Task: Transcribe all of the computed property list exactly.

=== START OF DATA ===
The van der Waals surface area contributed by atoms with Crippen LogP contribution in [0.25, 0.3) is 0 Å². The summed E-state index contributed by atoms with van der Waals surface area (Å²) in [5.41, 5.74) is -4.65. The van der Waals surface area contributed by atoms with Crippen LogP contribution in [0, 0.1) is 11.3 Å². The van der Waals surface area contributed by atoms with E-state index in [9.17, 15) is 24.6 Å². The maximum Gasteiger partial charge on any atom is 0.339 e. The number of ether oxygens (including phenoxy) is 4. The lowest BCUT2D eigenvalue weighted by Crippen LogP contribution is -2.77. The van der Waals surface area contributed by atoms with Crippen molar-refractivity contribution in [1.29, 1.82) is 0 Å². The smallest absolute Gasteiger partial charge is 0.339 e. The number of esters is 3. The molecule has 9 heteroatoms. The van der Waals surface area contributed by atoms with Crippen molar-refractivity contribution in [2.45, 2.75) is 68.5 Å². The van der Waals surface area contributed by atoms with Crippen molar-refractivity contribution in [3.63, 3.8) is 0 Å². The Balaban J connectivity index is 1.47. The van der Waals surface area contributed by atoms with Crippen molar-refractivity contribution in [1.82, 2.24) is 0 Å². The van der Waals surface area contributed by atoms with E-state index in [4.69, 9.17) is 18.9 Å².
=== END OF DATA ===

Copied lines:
The van der Waals surface area contributed by atoms with Crippen LogP contribution in [0.25, 0.3) is 0 Å². The summed E-state index contributed by atoms with van der Waals surface area (Å²) in [5.41, 5.74) is -4.65. The van der Waals surface area contributed by atoms with Crippen LogP contribution in [0, 0.1) is 11.3 Å². The van der Waals surface area contributed by atoms with E-state index in [9.17, 15) is 24.6 Å². The maximum Gasteiger partial charge on any atom is 0.339 e. The number of ether oxygens (including phenoxy) is 4. The lowest BCUT2D eigenvalue weighted by Crippen LogP contribution is -2.77. The van der Waals surface area contributed by atoms with Crippen molar-refractivity contribution in [1.29, 1.82) is 0 Å². The smallest absolute Gasteiger partial charge is 0.339 e. The number of esters is 3. The molecule has 9 heteroatoms. The van der Waals surface area contributed by atoms with Crippen molar-refractivity contribution in [2.45, 2.75) is 68.5 Å². The van der Waals surface area contributed by atoms with Crippen molar-refractivity contribution in [3.63, 3.8) is 0 Å². The Balaban J connectivity index is 1.47. The van der Waals surface area contributed by atoms with Crippen molar-refractivity contribution in [1.82, 2.24) is 0 Å². The van der Waals surface area contributed by atoms with E-state index in [4.69, 9.17) is 18.9 Å².